"Protein Adsorption on a Degradable Polyurethane (D-PHI) Scaffold and Its Role in Human Monocyte and VSMC Interactions during Tissue Generation"

Professor Paul Santerre
Institute of Biomaterials and Biomedical Engineering, Faculty of Dentistry, University of Toronto
Friday, January 10, 2014 - 2:00pm
Ramsay Wright Building, Room 432
Departmental Seminar
Following the implantation of a biomaterial, monocytes play a critical role directing the subsequent cellular and wound healing response. These effects are orchestrated through a combination of released cytokines and regulatory growth factors, direct cell-cell contact between monocytes and other cell types, and protein interactions between the cells and the biomaterial substrates. Previous work evaluating the use of a degradable polar hydrophobic ionic polyurethane (D-PHI) for vascular tissue engineering applications indicated its ability to support an anti-inflammatory monocyte state while also supporting growth and a contractile vascular smooth muscle cell (VSMC) phenotype. The current presentation reports on the mechanisms of action by which the unique surface chemistry of D-PHI influences cell monocyte function via the adsorbed protein layer, in order to direct subsequent VSMC interactions with the scaffold during tissue generation.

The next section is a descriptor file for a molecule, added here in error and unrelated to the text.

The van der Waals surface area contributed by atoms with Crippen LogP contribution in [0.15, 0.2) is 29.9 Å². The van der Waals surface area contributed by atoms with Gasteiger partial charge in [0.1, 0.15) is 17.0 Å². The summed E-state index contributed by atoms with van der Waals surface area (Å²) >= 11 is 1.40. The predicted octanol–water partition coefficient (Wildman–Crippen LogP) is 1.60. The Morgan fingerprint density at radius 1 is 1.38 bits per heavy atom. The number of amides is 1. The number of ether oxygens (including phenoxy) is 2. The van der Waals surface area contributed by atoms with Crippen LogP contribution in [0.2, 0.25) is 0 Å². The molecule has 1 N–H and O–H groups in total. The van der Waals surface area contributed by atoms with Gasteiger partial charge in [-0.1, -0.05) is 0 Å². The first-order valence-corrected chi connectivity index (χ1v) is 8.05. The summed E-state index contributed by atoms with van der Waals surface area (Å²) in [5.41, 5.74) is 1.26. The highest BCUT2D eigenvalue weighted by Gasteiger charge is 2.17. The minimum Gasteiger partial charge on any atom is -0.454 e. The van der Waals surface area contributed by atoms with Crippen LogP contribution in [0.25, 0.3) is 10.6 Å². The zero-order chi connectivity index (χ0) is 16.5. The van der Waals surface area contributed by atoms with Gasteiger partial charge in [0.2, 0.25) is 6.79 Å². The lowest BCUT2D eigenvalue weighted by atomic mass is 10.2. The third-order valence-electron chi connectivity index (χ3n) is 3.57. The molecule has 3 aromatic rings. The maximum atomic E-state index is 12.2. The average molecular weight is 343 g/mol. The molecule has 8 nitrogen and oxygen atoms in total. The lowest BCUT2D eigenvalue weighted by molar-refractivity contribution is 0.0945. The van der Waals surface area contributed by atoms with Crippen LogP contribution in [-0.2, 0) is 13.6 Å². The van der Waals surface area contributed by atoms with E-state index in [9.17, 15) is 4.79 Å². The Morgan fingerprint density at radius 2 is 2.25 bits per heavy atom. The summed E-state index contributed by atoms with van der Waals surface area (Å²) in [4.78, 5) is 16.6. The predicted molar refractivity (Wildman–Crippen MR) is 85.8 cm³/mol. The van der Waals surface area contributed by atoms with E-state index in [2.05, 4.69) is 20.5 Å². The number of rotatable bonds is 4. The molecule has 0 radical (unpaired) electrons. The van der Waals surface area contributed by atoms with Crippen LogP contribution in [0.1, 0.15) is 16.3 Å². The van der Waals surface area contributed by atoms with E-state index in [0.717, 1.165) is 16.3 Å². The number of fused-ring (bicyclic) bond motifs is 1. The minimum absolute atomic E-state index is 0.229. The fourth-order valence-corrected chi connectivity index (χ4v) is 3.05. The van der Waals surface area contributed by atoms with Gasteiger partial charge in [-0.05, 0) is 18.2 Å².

Prof. Maurice Ringuette <maurice.ringuette@utoronto.ca>
Dept of Cell and Systems Biology